The wind was not blowing well, month of May passed by, then June came but still there was no sign of summer. On 6 June 1816, snow fell in Albany, New York and Dennysville. 1816 was a year when summer never came. Crops failed and food shortage was recorded all over the world. The temperature dropped by 0.4–0.7 °C (0.7–1.3 °F) resulting in major food shortages across the Northern Hemisphere. But what caused such a terrible climate change in 1816 which was recorded in history as “the year without a summer”. The answer can forecast our very near future climate.
The historic dip in temperature in 1816 happened due to combined effects of low solar activity and the gigantic supervolcano eruption of Mount Tambora in 1815.
The eruption had a Volcanic Explosivity Index(VEI) ranking of 7, which means a super-colossal event that ejected immense amounts of volcanic ash into the upper atmosphere. It was the world’s largest eruption in 1600 years. Mount Tambora is situated on the island of Sumbawa in Indonesia . The eruption began on 10 April and continued for more than 6 months. Global temperatures decreased by an average of 0.53 °C, and related human casualties were reported to be about 75,000 at that time. The sky seemed permanently overcast. The lack of sunlight became so severe that farmers lost their crops and food shortages were reported in Ireland, France, England, and the United States.
The biggest volcanic eruption in known history happened in Lake Toba. Toba super eruption was a supervolcanic eruption that occurred sometime between 69,000 and 77,000 years ago at Lake Toba (Sumatra , Indonesia ) and recognized as one of the Earth’s largest known eruptions . The related catastrophe hypothesis holds that this event caused a global volcanic winter of six to ten years and possibly a 1,000-year-long cooling episode.
Now how does all this relate to the near future climate change ? The answer lies within a sleeping monster at Yellowstone national park. At Yellowstone National Park, there’s an active supervolcano present capable of recreating those conditions. Each of the three past supereruptions of the Yellowstone volcano spewed more than 1,000 cubic kilometers of magma into the environment — the benchmark of a “supervolcano.”The volcano is currently in Red Zone and 10 -15 years overdue for its eruption time. Yellowstone’s last full-scale outburst occurred 640,000 years ago, and the ones before that occurred 1.3 million and 2.1 million years ago depicting the eruption cycle of around 640,000 years.
What will happen if Yellowstone erupts…?
For several days, ash would hang in the air, making it difficult to breathe for humans as well as animals. And that blanket of ash covering the country(US) would destroy vegetation and pollute the water supply, quickly leading to a nationwide food crisis. As for the rest of the world, it would face a few years of mild climate change caused by the supereruption’s ash cloud, which would wrap around the globe, casting Earth in shadow for several days and altering the chemical composition of the atmosphere for more than a decade. But still the eruption time cannot be confirmed. It can erupt tomorrow or may be 10 to 100 years from now. Let’s hope it doesn’t happen in our lifetime because the food shortage will again put down the world into recession, much worse than the 2008 economic slowdown.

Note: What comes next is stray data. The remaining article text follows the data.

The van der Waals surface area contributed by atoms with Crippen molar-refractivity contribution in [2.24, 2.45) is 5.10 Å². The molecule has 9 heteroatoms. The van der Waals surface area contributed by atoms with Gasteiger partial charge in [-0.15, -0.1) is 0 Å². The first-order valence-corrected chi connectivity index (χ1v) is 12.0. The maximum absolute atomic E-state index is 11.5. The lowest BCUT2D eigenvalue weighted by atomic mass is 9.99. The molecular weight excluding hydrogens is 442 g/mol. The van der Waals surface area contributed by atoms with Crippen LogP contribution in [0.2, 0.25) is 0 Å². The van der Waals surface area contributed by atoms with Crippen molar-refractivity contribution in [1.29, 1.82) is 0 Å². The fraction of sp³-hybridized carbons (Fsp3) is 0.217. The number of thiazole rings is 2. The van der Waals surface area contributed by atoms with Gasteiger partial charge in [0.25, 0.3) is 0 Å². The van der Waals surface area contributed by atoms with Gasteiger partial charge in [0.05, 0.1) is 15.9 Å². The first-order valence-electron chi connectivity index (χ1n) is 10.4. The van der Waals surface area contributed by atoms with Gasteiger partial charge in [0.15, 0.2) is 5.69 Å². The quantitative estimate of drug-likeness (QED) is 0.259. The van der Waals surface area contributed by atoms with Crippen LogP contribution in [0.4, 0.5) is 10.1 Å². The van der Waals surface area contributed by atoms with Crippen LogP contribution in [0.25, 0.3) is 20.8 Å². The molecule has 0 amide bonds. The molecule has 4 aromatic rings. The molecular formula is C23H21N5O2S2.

There were also some other sides of the story. The damp and dismal summer of 1816 led to the creation of a significant literary work. A group of writers, including Lord Byron, Eileen Marguet, Percy Bysshe Shelley and his wife Mary Godwin wrote dark tales inspired by the gloomy and chilly weather.
During the miserable weather Mary Shelley wrote her classic novel Frankenstein.The following poem from Eileen Marguet summed up the year:
It didn’t matter whether your farm was large or small.
It didn’t matter if you had a farm at all.
Cause everyone was affected when water didn’t run.
The snow and frost continued without the warming sun.
One day in June it got real hot and leaves began to show.
But after that it snowed again and wind and cold did blow.
The cows and horses had no grass, no grain to feed the chicks.
No hay to put aside that time, just dry and shriveled sticks.
The sheep were cold and hungry and many starved to death,
Still waiting for the warming sun to save their labored breath.
The kids were disappointed, no swimming, such a shame.
It was in 1816 that summer never came…
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